Share of Roku (NASDAQ:ROKU) have surged in 2019. Between Jan. 1 and last Friday, the stock had climbed 213%, easily beating the S&P 500's 13% gain over the same time frame. The gain was been fueled by the streaming-TV company's strong underlying growth as active accounts, streaming hours, and average revenue per user soared.

But Roku stock pulled back on Tuesday, following one analyst's warning that the stock's valuation may have gotten ahead of itself. Shares of Roku are down nearly 6% as of 2:20 p.m. EDT on Tuesday. Is this analyst's warning worth some consideration?

Hulu Live on Roku

Image source: Roku.

The bar is high

"We believe the recent run and higher valuation ... combined with raised expectations ... creates increased [near-term] risk," said Stephens analyst Kyle Evans in a note to investors on Tuesday (via Barron's). The analyst kept his $84 12-month price target for the stock, but lowered his rating on shares from equal weight to overweight.

Even after the stock's pullback on Tuesday, Roku shares are trading at about $90 -- $6 above Evans' price target.

Making a case for near-term risk associated with the stock's valuation after its recent run-up, Evans reminded investors of the stock's 22% decline last year following Roku's third-quarter results. Worse-than-expected platform revenue for the period spooked investors.

With shares up 194% year to date, even including the stock's retreat on Tuesday, Roku's valuation has similarly changed. The stock now has a price-to-sales ratio of 12.4, up from a ratio below five when the year started. This higher valuation makes shares at risk of another sharp decline if Roku's quarterly results miss expectations.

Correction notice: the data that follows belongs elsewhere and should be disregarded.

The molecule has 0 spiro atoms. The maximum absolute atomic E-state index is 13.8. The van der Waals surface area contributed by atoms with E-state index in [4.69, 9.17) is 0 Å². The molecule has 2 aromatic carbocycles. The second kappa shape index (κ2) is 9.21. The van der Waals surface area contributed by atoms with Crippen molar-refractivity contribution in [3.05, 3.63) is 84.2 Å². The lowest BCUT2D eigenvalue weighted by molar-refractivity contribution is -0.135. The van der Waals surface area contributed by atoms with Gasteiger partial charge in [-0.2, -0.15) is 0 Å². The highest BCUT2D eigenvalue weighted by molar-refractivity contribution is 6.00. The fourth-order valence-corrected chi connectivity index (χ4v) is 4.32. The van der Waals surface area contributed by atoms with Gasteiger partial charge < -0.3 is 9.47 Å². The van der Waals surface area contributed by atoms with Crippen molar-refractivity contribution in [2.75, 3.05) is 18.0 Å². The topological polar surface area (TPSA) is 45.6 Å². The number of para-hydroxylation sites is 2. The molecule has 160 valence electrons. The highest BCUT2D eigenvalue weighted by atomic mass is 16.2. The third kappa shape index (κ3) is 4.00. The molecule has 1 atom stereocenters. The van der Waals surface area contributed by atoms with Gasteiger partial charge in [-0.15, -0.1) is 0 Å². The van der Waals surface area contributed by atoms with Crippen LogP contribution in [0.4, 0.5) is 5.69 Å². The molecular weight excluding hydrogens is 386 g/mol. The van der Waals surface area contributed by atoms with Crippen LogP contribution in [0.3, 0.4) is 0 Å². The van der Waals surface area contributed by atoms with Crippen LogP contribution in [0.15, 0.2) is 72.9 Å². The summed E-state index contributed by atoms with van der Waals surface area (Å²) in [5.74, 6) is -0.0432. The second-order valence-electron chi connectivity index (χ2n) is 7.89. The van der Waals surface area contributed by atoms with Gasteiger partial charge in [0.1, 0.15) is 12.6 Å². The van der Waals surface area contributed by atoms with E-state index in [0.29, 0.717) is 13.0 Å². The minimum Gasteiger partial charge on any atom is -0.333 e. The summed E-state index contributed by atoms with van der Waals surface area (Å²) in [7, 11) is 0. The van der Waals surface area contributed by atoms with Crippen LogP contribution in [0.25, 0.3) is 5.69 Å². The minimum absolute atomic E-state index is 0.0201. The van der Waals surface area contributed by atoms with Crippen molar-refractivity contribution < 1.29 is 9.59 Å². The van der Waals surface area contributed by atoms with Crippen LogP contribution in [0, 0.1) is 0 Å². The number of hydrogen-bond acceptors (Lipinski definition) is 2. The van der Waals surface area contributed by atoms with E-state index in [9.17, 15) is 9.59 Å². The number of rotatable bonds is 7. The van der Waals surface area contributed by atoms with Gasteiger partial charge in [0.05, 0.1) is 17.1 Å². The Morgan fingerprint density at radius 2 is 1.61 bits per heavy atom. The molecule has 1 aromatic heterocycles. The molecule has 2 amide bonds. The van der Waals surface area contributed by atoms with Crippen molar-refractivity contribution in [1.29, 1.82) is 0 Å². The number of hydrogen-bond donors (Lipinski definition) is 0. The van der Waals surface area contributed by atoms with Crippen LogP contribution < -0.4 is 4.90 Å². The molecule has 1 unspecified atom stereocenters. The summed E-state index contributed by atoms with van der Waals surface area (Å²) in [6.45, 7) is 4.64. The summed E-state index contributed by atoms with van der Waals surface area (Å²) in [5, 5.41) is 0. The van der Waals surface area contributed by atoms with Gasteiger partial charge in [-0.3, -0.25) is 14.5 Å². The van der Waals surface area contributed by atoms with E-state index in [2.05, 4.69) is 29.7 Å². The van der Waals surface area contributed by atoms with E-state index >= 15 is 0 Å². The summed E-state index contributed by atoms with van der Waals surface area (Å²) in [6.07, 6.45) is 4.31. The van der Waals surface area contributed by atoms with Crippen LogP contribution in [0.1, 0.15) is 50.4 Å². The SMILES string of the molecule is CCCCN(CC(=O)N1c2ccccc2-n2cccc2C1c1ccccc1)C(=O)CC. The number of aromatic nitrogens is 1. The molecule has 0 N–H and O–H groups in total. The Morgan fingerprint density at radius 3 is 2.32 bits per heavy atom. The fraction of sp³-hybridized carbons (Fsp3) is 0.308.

The hype is real

While Roku stock may indeed be at risk of a big pullback in the near term thanks to the market's frothy expectations for the company, Roku's momentum is undoubtedly impressive -- and worthy of a steep premium.

Roku's first-quarter revenue increased 51% year over year -- a significant acceleration compared with Roku's 45% revenue growth in its fourth quarter of 2018. Platform revenue increased 79% year over year, helped by gains in the company's share of subscription, transactional, and ad revenue on its platform.

"The shift to streaming and away from linear TV and legacy distribution platforms has enormous momentum," management said in the company's first-quarter shareholder letter. "We estimate that in Q1 2019, more than one-in-three smart TVs sold in the U.S. were Roku TVs, making the Roku OS the No. 1-selling smart TV OS in the U.S."

Though investors considering buying the stock at this level may want to think twice, the company's notable execution hasn't given current shareholders a reason to sell.

This article represents the opinion of the writer, who may disagree with the “official” recommendation position of a Motley Fool premium advisory service. We’re motley! Questioning an investing thesis -- even one of our own -- helps us all think critically about investing and make decisions that help us become smarter, happier, and richer.